George Floyd’s death at the hands of Minneapolis police officers has changed our community. We hear and share the anger, frustration, and worry that so many are voicing. Keeping everyone safe has been our commitment for more than twenty years.
Police reform is possible without risking public safety. The community wants good policing, not fewer officers.
We need to reform, not defund the police department. Symbolic acts to cut cops and defund the police department don’t solve inequity, poverty, and racism. Making the community less safe doesn’t fix failures in affordable housing, education, and public health.
That’s why the decisions facing the Austin City Council this Thursday are serious. Like public camping last summer, the city council is considering policy changes without knowing the consequences and limited public input.
You can’t solve a public safety crisis by creating another.
The Greater Austin Crime Commission supports many of the recommendations in Item 50 (Garza), Item 95 (Casar), and Item 96 (Harper-Madison), such as reducing racial disparity in traffic enforcement, using de-escalation tactics instead of deadly force, increased staffing for mental health response, and training for the use of Naloxone for overdose response.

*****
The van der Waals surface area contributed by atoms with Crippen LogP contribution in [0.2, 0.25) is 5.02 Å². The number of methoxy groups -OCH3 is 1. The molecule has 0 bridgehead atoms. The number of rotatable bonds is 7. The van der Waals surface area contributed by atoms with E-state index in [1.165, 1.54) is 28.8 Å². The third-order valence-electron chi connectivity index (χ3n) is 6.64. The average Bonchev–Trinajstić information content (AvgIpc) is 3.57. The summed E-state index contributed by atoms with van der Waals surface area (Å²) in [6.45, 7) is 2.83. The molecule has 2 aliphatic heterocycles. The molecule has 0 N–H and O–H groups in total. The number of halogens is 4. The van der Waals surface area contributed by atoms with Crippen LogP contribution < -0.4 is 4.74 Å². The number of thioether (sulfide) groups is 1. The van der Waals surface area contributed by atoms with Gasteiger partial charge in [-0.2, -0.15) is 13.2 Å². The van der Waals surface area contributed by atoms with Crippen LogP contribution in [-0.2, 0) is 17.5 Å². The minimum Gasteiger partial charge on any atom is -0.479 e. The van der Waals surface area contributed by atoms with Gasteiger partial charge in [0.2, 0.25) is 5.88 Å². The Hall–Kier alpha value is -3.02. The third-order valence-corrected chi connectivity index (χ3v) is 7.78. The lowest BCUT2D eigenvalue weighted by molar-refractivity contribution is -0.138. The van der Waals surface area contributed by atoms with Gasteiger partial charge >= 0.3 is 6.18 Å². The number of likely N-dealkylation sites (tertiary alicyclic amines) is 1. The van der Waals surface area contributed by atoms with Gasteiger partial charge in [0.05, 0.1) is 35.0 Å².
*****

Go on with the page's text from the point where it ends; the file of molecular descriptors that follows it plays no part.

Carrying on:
Unfortunately, commendable policy changes are overshadowed by parts that put the community at risk. Policing reforms are possible without jeopardizing the safety of our neighborhoods.
Police cutbacks will make response times worse when aggravated assaults, robberies, and property crimes are rising. Recruiting and training will be impacted for years.
Working with city leaders, we have pushed for more, better-trained police officers that have time to build relationships in the neighborhoods they serve.
What can you do?
Call and email the mayor and city council.
Tell city leaders you oppose cutting police positions and delaying the July cadet class. Express your support for Chief Brian Manley and 1,793 police officers who are keeping us safe under unthinkable circumstances.
Speak out at the virtual city council meeting on Thursday.Sign up here. Public comment will be allowed via telephone. The sign-up deadline is noon tomorrow.
George Floyd will be buried today in Houston. The legacy of his life will remind us every day that change must happen. That’s why the Greater Austin Crime Commission has pledged to continue working with criminal justice reform, neighborhood, and social justice groups to find solutions.